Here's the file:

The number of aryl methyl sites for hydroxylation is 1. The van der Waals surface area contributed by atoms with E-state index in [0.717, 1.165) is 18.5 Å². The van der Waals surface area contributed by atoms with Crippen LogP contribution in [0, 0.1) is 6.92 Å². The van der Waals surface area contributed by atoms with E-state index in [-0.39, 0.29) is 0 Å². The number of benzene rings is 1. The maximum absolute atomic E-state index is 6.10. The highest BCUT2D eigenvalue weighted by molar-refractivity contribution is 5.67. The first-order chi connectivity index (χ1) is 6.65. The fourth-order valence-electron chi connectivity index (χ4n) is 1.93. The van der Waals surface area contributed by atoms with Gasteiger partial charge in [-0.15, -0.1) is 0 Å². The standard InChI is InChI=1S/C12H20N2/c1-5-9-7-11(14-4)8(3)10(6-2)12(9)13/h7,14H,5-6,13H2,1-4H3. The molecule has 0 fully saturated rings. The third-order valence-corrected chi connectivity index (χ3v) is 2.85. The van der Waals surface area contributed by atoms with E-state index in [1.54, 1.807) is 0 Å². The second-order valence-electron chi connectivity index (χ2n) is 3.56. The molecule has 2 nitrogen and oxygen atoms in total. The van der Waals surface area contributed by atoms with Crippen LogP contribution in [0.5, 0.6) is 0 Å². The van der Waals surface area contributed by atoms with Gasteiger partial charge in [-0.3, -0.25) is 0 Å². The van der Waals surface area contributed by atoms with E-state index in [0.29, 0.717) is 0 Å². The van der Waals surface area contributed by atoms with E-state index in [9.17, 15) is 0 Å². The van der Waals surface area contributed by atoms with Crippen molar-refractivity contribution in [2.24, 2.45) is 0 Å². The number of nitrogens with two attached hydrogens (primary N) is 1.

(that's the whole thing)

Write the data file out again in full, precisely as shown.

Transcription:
The number of aryl methyl sites for hydroxylation is 1. The van der Waals surface area contributed by atoms with E-state index in [0.717, 1.165) is 18.5 Å². The van der Waals surface area contributed by atoms with Crippen LogP contribution in [0, 0.1) is 6.92 Å². The van der Waals surface area contributed by atoms with E-state index in [-0.39, 0.29) is 0 Å². The number of benzene rings is 1. The maximum absolute atomic E-state index is 6.10. The highest BCUT2D eigenvalue weighted by molar-refractivity contribution is 5.67. The first-order chi connectivity index (χ1) is 6.65. The fourth-order valence-electron chi connectivity index (χ4n) is 1.93. The van der Waals surface area contributed by atoms with Gasteiger partial charge in [-0.15, -0.1) is 0 Å². The standard InChI is InChI=1S/C12H20N2/c1-5-9-7-11(14-4)8(3)10(6-2)12(9)13/h7,14H,5-6,13H2,1-4H3. The molecule has 0 fully saturated rings. The third-order valence-corrected chi connectivity index (χ3v) is 2.85. The van der Waals surface area contributed by atoms with E-state index in [1.54, 1.807) is 0 Å². The second-order valence-electron chi connectivity index (χ2n) is 3.56. The molecule has 2 nitrogen and oxygen atoms in total. The van der Waals surface area contributed by atoms with Crippen LogP contribution in [0.5, 0.6) is 0 Å². The van der Waals surface area contributed by atoms with Gasteiger partial charge in [-0.3, -0.25) is 0 Å². The van der Waals surface area contributed by atoms with E-state index in [0.29, 0.717) is 0 Å². The van der Waals surface area contributed by atoms with E-state index in [9.17, 15) is 0 Å². The van der Waals surface area contributed by atoms with Crippen molar-refractivity contribution in [2.24, 2.45) is 0 Å². The number of nitrogens with two attached hydrogens (primary N) is 1.